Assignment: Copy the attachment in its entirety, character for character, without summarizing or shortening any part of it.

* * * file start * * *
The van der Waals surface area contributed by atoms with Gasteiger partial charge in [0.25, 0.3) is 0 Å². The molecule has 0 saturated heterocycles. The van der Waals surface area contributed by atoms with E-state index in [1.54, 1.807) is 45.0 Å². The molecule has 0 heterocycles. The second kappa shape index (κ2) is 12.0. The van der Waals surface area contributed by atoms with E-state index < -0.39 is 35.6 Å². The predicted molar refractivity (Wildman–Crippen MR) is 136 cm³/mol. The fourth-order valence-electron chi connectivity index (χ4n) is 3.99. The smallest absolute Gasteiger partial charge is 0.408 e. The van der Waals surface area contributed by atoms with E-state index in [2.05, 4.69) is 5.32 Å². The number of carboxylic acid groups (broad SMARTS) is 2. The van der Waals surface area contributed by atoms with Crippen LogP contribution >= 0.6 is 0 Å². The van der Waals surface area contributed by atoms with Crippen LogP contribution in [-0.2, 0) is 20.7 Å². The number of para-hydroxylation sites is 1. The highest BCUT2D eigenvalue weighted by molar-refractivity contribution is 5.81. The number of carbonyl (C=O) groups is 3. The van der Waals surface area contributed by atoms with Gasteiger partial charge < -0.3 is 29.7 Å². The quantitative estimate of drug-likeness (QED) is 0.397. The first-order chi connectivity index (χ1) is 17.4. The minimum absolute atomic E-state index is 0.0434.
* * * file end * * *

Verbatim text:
The van der Waals surface area contributed by atoms with Gasteiger partial charge in [0.25, 0.3) is 0 Å². The molecule has 0 saturated heterocycles. The van der Waals surface area contributed by atoms with E-state index in [1.54, 1.807) is 45.0 Å². The molecule has 0 heterocycles. The second kappa shape index (κ2) is 12.0. The van der Waals surface area contributed by atoms with E-state index < -0.39 is 35.6 Å². The predicted molar refractivity (Wildman–Crippen MR) is 136 cm³/mol. The fourth-order valence-electron chi connectivity index (χ4n) is 3.99. The smallest absolute Gasteiger partial charge is 0.408 e. The van der Waals surface area contributed by atoms with E-state index in [2.05, 4.69) is 5.32 Å². The number of carboxylic acid groups (broad SMARTS) is 2. The van der Waals surface area contributed by atoms with Crippen LogP contribution >= 0.6 is 0 Å². The van der Waals surface area contributed by atoms with Crippen LogP contribution in [-0.2, 0) is 20.7 Å². The number of para-hydroxylation sites is 1. The highest BCUT2D eigenvalue weighted by molar-refractivity contribution is 5.81. The number of carbonyl (C=O) groups is 3. The van der Waals surface area contributed by atoms with Gasteiger partial charge < -0.3 is 29.7 Å². The quantitative estimate of drug-likeness (QED) is 0.397. The first-order chi connectivity index (χ1) is 17.4. The minimum absolute atomic E-state index is 0.0434.